and proclaim himself an expert, there are too many
people holding fish out as far as their arms can go.
But, by any standard, not the Sloans. Here’s why.
Lights out, light on
Typical business experts love to cite their MBAs
and lengthy curricula vitae. Not Jeff and Rich Sloan.
“We are about as far away from textbook information as you can get,” says Rich. “We’ve never taken a
business class in our lives, let alone have [business]
degrees.” (In fact, Jeff was an English major; Rich
studied Asian history.)
What they do have starts with a smart little
device called the Battery Buddy. On a rainy night in
1987, Jeff Sloan was sitting in his car near Flint,
Michigan, when he saw a guy leave a restaurant and
go to start his car. Thanks to leaving the lights on,
the battery had died. The man went from car to car
in the pouring rain, looking for somebody with battery cables, but ended up calling a tow truck.
Wouldn’t it be nice, Jeff thought, if cars had
some kind of “battery saver”? Three years later, after
countless hours of developing a prototype and pounding on doors, Jeff and
Rich, 28 and 21 at the time, stood in
the boardroom of a company that
made accessories for Detroit’s automak-ers and got a thumbs-up for the Battery
Buddy. Sloan Products, a division of Sloan Corp.,
was on its way.
The brothers made enough money off the
Battery Buddy to expand into other areas, most
notably a venture-capital firm in the 1990s. Sloan
Ventures would look for a promising tech start-up,
write the business plan, find the management team,
attract outside investors and launch the company.
The firm backed 15 businesses in all, totaling nearly
$70 million in financing.
But then came the market crash of April 14,
2000, and the pool of angel investors dried up
overnight. The Sloans had another idea. Why not
create a multimedia company that tapped all the
things they had learned about starting and running
businesses for other entrepreneurs? They called it
StartupNation, and in 2002 found themselves in the
business of giving small-business advice.
Their résumé is built on street smarts, but it’s
complemented by some deeper personal history.
“We are a couple of guys who grew up in Flint,
Michigan, watching the early-’70s version of Flint,
where the unemployment lines were about as
depressing as you can imagine,” says Rich. “And we
decided, ‘We ain’t working for the man. We’re going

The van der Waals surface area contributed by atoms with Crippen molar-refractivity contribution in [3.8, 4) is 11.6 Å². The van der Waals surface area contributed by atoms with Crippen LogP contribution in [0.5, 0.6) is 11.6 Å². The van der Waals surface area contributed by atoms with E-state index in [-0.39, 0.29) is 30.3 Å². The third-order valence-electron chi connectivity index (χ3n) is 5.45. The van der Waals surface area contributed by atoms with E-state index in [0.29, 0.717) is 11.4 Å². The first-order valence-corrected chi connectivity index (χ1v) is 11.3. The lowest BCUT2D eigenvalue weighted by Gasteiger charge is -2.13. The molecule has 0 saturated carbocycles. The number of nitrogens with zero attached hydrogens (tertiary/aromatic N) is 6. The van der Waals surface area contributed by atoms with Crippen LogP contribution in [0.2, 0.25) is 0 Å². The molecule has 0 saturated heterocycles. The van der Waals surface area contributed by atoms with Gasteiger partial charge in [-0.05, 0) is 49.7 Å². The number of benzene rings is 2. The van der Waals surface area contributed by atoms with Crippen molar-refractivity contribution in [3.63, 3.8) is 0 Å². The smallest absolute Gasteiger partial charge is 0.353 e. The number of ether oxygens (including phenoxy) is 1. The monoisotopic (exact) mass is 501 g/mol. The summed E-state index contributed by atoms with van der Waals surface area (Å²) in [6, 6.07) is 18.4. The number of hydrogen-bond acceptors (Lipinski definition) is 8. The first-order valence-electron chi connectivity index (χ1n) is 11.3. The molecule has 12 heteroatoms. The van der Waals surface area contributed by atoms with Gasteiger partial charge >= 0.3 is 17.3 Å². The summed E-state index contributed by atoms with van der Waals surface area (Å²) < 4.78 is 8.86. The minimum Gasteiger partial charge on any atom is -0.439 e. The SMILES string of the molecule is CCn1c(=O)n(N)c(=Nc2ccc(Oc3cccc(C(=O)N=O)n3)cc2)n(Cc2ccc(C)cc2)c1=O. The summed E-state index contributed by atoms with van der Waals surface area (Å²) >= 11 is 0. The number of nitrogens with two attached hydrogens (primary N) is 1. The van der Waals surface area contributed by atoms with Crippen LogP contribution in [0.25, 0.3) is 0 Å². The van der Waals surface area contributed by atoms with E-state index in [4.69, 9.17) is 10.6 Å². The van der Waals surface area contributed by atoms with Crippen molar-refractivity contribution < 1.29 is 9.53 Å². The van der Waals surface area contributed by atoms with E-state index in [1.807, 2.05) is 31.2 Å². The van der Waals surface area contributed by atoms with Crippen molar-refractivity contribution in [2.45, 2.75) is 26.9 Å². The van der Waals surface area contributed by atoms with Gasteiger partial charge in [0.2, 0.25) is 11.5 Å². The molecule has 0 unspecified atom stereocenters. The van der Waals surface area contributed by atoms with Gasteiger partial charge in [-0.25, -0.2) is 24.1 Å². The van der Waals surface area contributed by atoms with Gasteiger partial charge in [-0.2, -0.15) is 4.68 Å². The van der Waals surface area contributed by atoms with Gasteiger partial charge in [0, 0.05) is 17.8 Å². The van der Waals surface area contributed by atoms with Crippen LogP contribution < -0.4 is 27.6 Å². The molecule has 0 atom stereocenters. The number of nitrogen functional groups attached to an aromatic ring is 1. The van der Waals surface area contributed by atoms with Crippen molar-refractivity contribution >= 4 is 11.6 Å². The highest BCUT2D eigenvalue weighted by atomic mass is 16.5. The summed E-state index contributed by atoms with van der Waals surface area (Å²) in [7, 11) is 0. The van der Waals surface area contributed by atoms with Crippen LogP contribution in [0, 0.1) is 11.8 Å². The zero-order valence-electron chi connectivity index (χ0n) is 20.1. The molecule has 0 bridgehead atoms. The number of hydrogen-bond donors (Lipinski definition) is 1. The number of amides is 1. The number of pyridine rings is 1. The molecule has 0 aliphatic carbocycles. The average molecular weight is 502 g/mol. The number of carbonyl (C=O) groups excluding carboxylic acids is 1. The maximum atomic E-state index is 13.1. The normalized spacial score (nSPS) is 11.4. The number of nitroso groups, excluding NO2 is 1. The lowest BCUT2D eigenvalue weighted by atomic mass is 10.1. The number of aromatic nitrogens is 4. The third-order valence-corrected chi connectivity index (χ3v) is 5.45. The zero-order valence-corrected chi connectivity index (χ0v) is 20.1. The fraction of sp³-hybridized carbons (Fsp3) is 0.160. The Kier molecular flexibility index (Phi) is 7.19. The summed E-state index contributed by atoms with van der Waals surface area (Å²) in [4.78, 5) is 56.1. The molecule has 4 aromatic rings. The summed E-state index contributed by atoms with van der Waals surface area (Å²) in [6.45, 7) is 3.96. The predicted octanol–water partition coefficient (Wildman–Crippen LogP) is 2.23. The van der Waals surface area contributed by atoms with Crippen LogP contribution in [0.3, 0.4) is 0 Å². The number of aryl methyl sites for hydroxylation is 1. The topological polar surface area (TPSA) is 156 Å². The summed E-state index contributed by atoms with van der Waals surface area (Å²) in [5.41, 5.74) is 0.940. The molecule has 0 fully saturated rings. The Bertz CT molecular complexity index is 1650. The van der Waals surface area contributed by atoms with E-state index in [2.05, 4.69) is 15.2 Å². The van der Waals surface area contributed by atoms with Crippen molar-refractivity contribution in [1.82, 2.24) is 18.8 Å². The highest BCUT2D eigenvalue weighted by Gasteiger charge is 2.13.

to go do something for ourselves.’”
SAN TA FABIO
sonal anecdotes and effortlessly bouncing ideas off
each other. They answer a few questions from the
audience without missing a beat.
They also throw occasional friendly barbs at
each other. Jeff cautions the audience that many new
businesses fail because they haven’t organized
plans and operations properly. Rich breaks
in, “Of course, maybe another hidden
reason businesses fail is because they
don’t have a younger brother to take up
the slack for the older brother.”
“Right,” Jeff allows.
It’s a 45-minute session that
showcases what sets the Sloan
brothers apart: sound advice,
enthusiasm and chemistry—a
Tony Robbins message with a Rowan
and Martin delivery. Certainly other
small-business experts out there have
comparable experiences of life in the
trenches. And other Web sites, including
one that we all pay for—the federal
Small Business Administration’s
site—are loaded with A-to-Z information on how to start, finance
Among many of their early
Jeff, left, and Rich Sloan
imported juggling sets.
Method to the madness
The makeup artist applies the finishing
touches on their faces, and Jeff and Rich Sloan
turn toward the cameras. The lights go on, the
taping begins and, as though some kind of
internal switch has been flicked—click!—the
brothers begin talking about small business.
On this day the topic is organizational
strategies, taped for a Microsoft small-business
summit last March. The Sloans adeptly cover the
topic, cramming in helpful bits about cash flow,
insurance and business plans, interjecting a few per-
Jeff and Rich Sloan
430 N. Old Woodward Ave.
Birmingham, MI 48009
Comments about Costco:
“Our kitchen is stocked full of
Costco stuff. And then our
office manager uses Costco
frequently for basic supplies.
In business, you don’t have
much time. You want to get
stuff done, you want to get it
efficiently, you want a good
value. That’s what the Costco
membership is all about.”